Most cards this time of the year will tell you “Will you be my Valentine?” or “Happy Valentine’s Day!”, but, should we really have celebrated this feast?
A man of God, Pope Gelasius I, towards the end of the 5th century AD, is said to have eliminated a Roman pagan festival of purification and fertility, to replace it with the “Feast of the Purification of the Blessed Virgin Mary” – however, there is no documentation to confirm this claim.
But what we actually know is that he added a certain “Valentine” to the calendar of saints, on the 14th of February 496. Valentine of Rome, a priest, was beheaded two centuries before by Roman Emperor Claudius II for marrying Christian couples and refusing to deny his faith during his imprisonment. Initially, the date was set to commemorate Valentine’s martyrdom, and through the ages, it became associated with love and passion, very much like an ancient festival which he openly criticised, opposed and discouraged civilians from taking part in.
Lupercalia was a festival celebrated on the 15th February for about twelve hundred years by the Romans and it can be traced back to the 6th century BC. The Catholic Church portrayed it as a bloody, drunken, sexual festival and tried to ban it, though the Roman Senate emphasised its need for the safety and welfare of Rome.
According to the legend, Romulus and Remus, sons of Mars and a Vestal Virgin, were suckled by a she-wolf and raised in the Lupercal cave at the foot of the Palatine Hill, after they floated down the Tiber river as infants who were to be drowned upon the orders of their uncle, King Amulius. The twins were later adopted by shepherds and killed their uncle. Romulus then killed Remus following a dispute, and founded Rome at the foot of the hill.
Although the origin and purpose of Lupercalia are not clear, scholars say that the Romans celebrated it to honour the she-wolf and to satisfy Lupercus, the Roman God of Fertility or Faunus, the Roman equivalent of Pan. Two colleges of priests – the Quintilii, who were said to be the descendants of the followers of Romulus and the Fabii, those who followed Remus – would meet inside the Lupercal cave. Prior to the ritual, the priests would binge drink wine and feast. The ritual, then, began by sacrificing goats and a dog. Two younger men from the priests were brought forward, and a bloody knife was rubbed across their foreheads, and the blood was washed off immediately by another priest using goat’s milk. The symbolism is rather obvious; the young men stood for Romulus and Remus and the milk washing off the blood represented their violent acts being forgiven. The priests then made whips out of the goats’ skins, called thongs or februa and ran around the city of Rome naked (or nearly naked), whipping women who were within their reach.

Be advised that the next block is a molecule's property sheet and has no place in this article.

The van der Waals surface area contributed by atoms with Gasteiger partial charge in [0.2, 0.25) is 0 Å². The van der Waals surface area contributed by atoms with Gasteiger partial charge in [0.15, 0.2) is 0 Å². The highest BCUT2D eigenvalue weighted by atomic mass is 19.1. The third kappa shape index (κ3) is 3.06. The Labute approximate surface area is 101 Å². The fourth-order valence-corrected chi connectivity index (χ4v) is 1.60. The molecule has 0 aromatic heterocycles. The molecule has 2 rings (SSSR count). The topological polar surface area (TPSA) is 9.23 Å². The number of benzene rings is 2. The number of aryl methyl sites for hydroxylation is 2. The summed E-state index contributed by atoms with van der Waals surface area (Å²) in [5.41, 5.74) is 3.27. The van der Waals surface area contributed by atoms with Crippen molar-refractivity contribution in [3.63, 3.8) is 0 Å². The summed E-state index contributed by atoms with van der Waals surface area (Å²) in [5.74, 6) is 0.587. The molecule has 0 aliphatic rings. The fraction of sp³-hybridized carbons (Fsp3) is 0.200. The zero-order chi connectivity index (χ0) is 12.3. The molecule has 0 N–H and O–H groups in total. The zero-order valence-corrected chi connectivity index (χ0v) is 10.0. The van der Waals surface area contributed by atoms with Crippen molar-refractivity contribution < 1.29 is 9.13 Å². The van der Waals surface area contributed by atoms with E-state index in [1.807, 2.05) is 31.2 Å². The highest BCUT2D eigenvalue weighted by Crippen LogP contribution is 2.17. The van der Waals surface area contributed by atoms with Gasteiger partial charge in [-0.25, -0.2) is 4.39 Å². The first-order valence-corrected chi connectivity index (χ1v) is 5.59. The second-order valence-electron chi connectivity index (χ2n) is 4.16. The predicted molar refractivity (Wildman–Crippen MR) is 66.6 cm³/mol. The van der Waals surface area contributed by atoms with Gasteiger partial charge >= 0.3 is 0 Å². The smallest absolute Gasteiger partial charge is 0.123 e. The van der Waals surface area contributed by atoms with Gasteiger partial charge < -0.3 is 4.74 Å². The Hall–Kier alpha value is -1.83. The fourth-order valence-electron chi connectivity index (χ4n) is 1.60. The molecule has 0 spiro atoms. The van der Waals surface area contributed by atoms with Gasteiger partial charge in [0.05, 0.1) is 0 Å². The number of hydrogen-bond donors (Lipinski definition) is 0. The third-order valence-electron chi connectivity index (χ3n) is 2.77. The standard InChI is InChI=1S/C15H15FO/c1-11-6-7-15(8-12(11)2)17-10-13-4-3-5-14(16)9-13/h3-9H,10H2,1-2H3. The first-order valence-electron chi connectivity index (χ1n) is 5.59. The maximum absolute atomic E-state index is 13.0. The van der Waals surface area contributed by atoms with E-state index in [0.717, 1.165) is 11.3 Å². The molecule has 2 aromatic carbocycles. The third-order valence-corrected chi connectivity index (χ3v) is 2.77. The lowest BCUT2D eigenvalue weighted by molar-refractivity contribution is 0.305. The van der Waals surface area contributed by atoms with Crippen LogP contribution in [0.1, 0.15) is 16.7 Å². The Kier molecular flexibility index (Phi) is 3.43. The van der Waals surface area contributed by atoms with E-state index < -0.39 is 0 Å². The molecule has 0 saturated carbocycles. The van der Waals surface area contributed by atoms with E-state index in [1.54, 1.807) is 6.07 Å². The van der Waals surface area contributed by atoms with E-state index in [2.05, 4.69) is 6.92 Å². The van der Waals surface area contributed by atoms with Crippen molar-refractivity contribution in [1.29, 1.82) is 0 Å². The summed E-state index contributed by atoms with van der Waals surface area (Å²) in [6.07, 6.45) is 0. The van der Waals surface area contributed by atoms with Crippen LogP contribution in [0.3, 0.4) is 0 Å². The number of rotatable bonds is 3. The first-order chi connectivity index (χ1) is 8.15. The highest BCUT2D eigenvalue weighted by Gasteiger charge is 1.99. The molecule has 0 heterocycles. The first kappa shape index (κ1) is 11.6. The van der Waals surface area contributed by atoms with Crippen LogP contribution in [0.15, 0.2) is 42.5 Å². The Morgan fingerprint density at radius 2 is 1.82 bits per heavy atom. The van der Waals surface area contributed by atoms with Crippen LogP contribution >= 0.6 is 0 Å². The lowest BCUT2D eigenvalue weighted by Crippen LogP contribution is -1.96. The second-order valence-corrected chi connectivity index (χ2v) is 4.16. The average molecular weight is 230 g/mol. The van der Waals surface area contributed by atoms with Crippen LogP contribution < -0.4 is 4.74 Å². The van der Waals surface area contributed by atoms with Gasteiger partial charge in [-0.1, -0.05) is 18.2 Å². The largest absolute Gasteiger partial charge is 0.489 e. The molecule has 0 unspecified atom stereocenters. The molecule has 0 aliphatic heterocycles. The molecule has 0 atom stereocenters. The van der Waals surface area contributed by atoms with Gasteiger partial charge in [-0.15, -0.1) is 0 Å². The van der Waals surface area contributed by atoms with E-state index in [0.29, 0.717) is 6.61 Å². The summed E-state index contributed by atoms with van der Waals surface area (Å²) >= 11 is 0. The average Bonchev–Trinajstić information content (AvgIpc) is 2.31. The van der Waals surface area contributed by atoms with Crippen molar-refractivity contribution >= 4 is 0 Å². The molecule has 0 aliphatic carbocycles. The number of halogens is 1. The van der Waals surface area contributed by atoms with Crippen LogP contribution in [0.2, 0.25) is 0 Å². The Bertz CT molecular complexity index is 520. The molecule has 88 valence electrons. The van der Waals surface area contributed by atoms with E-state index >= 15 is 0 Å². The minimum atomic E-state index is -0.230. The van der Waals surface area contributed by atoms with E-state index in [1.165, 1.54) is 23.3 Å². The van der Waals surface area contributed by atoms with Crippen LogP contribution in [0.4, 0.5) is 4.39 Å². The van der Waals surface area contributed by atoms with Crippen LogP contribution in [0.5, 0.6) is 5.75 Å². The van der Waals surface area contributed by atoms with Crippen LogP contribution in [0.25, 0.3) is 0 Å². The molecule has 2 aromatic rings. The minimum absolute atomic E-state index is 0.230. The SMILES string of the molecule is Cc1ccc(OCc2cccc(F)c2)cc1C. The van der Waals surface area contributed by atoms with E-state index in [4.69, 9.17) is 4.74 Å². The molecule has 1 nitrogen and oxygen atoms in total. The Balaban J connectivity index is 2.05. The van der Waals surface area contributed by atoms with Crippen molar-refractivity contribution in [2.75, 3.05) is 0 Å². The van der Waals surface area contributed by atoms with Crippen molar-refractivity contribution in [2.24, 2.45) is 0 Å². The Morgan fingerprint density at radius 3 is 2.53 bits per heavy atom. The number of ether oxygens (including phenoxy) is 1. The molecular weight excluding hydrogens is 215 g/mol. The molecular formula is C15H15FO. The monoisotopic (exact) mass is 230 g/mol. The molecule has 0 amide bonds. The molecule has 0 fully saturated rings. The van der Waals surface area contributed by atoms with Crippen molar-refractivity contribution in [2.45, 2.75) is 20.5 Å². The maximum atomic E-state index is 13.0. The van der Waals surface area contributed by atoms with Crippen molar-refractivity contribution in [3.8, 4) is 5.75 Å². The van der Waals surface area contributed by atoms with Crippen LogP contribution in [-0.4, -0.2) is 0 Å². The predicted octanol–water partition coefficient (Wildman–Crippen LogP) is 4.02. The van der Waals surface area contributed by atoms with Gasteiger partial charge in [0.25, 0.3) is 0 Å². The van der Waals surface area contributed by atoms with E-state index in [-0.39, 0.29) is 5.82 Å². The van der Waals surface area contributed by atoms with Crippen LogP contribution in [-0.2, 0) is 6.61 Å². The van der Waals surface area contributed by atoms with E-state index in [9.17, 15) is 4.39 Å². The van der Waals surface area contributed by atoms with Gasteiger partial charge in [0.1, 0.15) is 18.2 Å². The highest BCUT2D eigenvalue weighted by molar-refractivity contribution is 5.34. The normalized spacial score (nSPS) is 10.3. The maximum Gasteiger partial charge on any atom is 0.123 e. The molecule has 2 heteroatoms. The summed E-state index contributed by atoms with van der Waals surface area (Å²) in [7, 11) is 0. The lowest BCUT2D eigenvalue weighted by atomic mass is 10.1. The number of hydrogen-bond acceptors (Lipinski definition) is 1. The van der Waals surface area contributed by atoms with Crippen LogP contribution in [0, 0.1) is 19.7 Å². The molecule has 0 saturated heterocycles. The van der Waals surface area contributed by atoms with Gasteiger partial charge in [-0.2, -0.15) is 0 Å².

Now, the whips were not designed to injure anyone. Many women would actually run near the priests to get whipped because it meant that they would be very fertile. Besides, the feast was supposed to be filled with laughter, when crowds in Rome would watch naked, tipsy priests walk around whipping women. Lupercalia is one of the oldest Roman celebrations and perhaps you have already heard of it if you read Shakespeare’s “Julius Caesar”.
In 44 BC, Julius Caesar placed his own college of priests in the cave along with the Quintilii and the Fabii, called the Julii, whose first magister was none other than Marcus Antonius. He could achieve this because he was the Pontifex Maximus, who endorses the role of chief high priest of the College of Pontiffs. Antonius was one of the two consuls and Caesar had been appointed dictator in perpetuum (for life) earlier in February, which meant that he could appoint magistrate at will. This was unusual in the Roman Republic since dictators could only serve a maximum of six months once they had been appointed. He wanted to gain the full power of Rome, to be able to control everything because he believed that Rome would fare, but most citizens were afraid of the idea of a monarchy, knowing that their previous one ended in chaos.
During Lupercalia, Marcus Antonius ran to Julius Caesar, carrying a diadem with a wreath of laurel tied around it. A few from the crowd cheered, but when Caesar refused the diadem, all applauded. When Antonius offered it again, fewer cheered, yet when Caesar declined it a second time, there was, once more, a round of applause. Caesar, upset, left the rostra where he was sitting on a golden throne. Realising that his experiment was a failure, because ultimately he wanted to be crowned, he ordered the diadem to be brought to the Capitol. His statues were decorated with diadems, which were pulled off by Flavius and Maryllus, two tribunes, were deprived of their office by Caesar. A month later, on the 15th March 44 BC, Julius Caesar was stabbed twenty-three times.
Pagan feriae or holidays have been fundamental to all civilisations, not just the Roman. When we come to think of it, perhaps after a couple of glasses of wine or beer, ancient pagan celebrations and Catholic ones aren’t that different. In fact, you might realise that the Church simply adapted these pagan festivals. Valentine’s Day doesn’t fall far from the Lupercalia tree, and neither does Christmas from Natalis Invicti. The 14th of February was originally created to remember a martyr, and nowadays we celebrate love and passion. Not very holy. Are we all just incurable pagans at heart, bound to return to our roots?
For those of you who would like to read further about anything mentioned above, here are some of the sources I used myself.
I recommend Historia Civilis, a Youtube channel which uploads videos about Roman and Greek related history.
Obviously, Wikipedia provides a great deal of information.
Or just, you know, watch a good old documentary and seek information for yourself.
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